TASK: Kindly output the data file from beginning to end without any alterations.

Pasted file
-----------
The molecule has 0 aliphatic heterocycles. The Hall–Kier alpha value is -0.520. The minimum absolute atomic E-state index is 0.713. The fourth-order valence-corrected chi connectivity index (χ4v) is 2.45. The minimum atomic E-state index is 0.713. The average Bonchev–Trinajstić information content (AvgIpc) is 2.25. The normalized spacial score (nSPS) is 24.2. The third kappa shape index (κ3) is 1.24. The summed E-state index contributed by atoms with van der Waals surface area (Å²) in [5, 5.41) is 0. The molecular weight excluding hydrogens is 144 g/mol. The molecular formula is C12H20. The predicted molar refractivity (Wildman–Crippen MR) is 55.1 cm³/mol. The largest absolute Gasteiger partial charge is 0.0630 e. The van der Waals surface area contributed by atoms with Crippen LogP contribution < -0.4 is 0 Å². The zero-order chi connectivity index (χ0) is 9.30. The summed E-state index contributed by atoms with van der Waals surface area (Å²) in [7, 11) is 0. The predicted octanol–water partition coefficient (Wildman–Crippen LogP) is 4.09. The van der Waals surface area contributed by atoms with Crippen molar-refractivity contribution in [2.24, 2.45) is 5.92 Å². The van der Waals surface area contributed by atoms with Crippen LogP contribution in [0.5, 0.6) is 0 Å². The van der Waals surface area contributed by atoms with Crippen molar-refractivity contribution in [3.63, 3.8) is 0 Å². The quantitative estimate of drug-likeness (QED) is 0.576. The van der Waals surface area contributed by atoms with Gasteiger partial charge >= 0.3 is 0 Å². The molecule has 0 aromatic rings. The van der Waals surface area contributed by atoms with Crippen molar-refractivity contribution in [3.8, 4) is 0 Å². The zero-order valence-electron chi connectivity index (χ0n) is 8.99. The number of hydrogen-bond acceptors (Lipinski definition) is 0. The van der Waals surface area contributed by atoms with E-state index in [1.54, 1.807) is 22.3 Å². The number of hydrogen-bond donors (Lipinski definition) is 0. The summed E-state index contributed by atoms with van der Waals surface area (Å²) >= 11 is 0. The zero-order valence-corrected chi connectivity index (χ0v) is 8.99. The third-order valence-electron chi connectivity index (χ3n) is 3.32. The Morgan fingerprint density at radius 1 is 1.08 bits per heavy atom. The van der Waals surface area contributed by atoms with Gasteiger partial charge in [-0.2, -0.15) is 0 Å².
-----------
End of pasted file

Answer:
The molecule has 0 aliphatic heterocycles. The Hall–Kier alpha value is -0.520. The minimum absolute atomic E-state index is 0.713. The fourth-order valence-corrected chi connectivity index (χ4v) is 2.45. The minimum atomic E-state index is 0.713. The average Bonchev–Trinajstić information content (AvgIpc) is 2.25. The normalized spacial score (nSPS) is 24.2. The third kappa shape index (κ3) is 1.24. The summed E-state index contributed by atoms with van der Waals surface area (Å²) in [5, 5.41) is 0. The molecular weight excluding hydrogens is 144 g/mol. The molecular formula is C12H20. The predicted molar refractivity (Wildman–Crippen MR) is 55.1 cm³/mol. The largest absolute Gasteiger partial charge is 0.0630 e. The van der Waals surface area contributed by atoms with Crippen LogP contribution < -0.4 is 0 Å². The zero-order chi connectivity index (χ0) is 9.30. The summed E-state index contributed by atoms with van der Waals surface area (Å²) in [7, 11) is 0. The predicted octanol–water partition coefficient (Wildman–Crippen LogP) is 4.09. The van der Waals surface area contributed by atoms with Crippen molar-refractivity contribution in [2.24, 2.45) is 5.92 Å². The van der Waals surface area contributed by atoms with Crippen LogP contribution in [0.5, 0.6) is 0 Å². The van der Waals surface area contributed by atoms with Crippen molar-refractivity contribution in [3.63, 3.8) is 0 Å². The quantitative estimate of drug-likeness (QED) is 0.576. The van der Waals surface area contributed by atoms with Gasteiger partial charge >= 0.3 is 0 Å². The molecule has 0 aromatic rings. The van der Waals surface area contributed by atoms with Crippen molar-refractivity contribution in [3.8, 4) is 0 Å². The zero-order valence-electron chi connectivity index (χ0n) is 8.99. The number of hydrogen-bond acceptors (Lipinski definition) is 0. The van der Waals surface area contributed by atoms with E-state index in [1.54, 1.807) is 22.3 Å². The number of hydrogen-bond donors (Lipinski definition) is 0. The summed E-state index contributed by atoms with van der Waals surface area (Å²) >= 11 is 0. The zero-order valence-corrected chi connectivity index (χ0v) is 8.99. The third-order valence-electron chi connectivity index (χ3n) is 3.32. The Morgan fingerprint density at radius 1 is 1.08 bits per heavy atom. The van der Waals surface area contributed by atoms with Gasteiger partial charge in [-0.2, -0.15) is 0 Å².